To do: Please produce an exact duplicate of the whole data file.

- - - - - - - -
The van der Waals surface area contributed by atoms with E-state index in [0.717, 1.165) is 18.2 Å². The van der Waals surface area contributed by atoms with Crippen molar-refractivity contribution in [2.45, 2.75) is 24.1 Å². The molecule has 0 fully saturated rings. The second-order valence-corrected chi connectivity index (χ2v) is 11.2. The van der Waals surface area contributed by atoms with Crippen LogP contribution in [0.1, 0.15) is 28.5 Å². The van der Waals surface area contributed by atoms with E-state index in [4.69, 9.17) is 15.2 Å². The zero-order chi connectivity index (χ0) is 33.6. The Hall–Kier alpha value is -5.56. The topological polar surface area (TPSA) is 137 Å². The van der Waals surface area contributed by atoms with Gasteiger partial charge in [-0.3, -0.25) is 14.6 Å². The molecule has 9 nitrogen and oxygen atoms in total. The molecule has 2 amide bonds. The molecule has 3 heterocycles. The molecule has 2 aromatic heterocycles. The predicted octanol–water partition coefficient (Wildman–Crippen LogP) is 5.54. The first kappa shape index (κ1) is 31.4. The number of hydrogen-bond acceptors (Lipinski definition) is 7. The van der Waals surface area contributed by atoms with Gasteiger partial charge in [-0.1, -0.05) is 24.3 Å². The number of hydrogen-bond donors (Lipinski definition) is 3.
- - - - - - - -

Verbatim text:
The van der Waals surface area contributed by atoms with E-state index in [0.717, 1.165) is 18.2 Å². The van der Waals surface area contributed by atoms with Crippen molar-refractivity contribution in [2.45, 2.75) is 24.1 Å². The molecule has 0 fully saturated rings. The second-order valence-corrected chi connectivity index (χ2v) is 11.2. The van der Waals surface area contributed by atoms with Crippen LogP contribution in [0.1, 0.15) is 28.5 Å². The van der Waals surface area contributed by atoms with E-state index in [4.69, 9.17) is 15.2 Å². The zero-order chi connectivity index (χ0) is 33.6. The Hall–Kier alpha value is -5.56. The topological polar surface area (TPSA) is 137 Å². The van der Waals surface area contributed by atoms with Gasteiger partial charge in [-0.3, -0.25) is 14.6 Å². The molecule has 9 nitrogen and oxygen atoms in total. The molecule has 2 amide bonds. The molecule has 3 heterocycles. The molecule has 2 aromatic heterocycles. The predicted octanol–water partition coefficient (Wildman–Crippen LogP) is 5.54. The first kappa shape index (κ1) is 31.4. The number of hydrogen-bond acceptors (Lipinski definition) is 7. The van der Waals surface area contributed by atoms with Gasteiger partial charge in [-0.1, -0.05) is 24.3 Å². The number of hydrogen-bond donors (Lipinski definition) is 3.